DINGINDONOVAN, or DANGAN, a parish, in the barony of IMOKILLY, county of CORK, and province of MUNSTER, 3 miles (N. N. W.) from Castle-Martyr; containing 1120 inhabitants. This parish, which by the country people is called Danion, comprises 5449 statute acres, as applotted under the tithe act. By draining, irrigating, and the introduction of modern farming implements, the state of agriculture has been greatly improved. A large supply of turf is procured from the mountain land, which constitutes about one-fourth of the parish. Fairs are held on Feb. 2nd, April 1st, and Aug. 5th, for the sale of cattle, sheep, pigs, pedlery, and agricultural and other implements. On the banks of a pretty glen is Ballyre, the residence of Crofton Uniacke, Esq.; and not far distant is Glengarra, of J. Uniacke, Esq.; these seats are surrounded by flourishing plantations, and are undergoing great improvements. The living is a rectory and vicarage, in the diocese of Cloyne, and in the patronage of the Bishop: the tithes amount to £155.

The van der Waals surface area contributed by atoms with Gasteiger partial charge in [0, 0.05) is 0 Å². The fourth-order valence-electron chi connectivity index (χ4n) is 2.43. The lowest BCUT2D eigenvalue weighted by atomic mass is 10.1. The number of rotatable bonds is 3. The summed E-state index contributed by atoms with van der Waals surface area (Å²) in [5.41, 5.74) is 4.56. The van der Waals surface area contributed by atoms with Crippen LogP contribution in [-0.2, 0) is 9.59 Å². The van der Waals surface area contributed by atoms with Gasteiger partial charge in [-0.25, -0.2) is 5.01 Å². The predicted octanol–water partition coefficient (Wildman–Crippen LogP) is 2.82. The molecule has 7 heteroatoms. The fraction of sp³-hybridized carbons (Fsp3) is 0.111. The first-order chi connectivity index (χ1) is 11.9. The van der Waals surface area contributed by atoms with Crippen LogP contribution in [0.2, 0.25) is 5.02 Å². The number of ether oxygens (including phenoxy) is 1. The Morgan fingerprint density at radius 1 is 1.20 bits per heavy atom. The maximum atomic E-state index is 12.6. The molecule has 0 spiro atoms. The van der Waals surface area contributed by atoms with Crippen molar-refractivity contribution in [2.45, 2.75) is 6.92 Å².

There is neither church, glebe-house, nor glebe; the Protestant inhabitants attend divine service at Castlemartyr. In the R. C. divisions the parish forms part of the union or district of Killeagh, but there is no chapel here. There are two pay schools, in which are about 40 boys and 20 girls. The ruins of the old church form an interesting object; and near Glengarra are some remains of a castle, built by one of the Geraldines, in 1396; it was garrisoned by the Earl of Desmond against Queen Elizabeth, but was taken by Captain Raleigh, and shortly afterwards was retaken by the Irish under McCarty, who, being obliged to abandon it, destroyed it by fire. It gave name to the whole district, called Old Castletown though now known as Glengarra.

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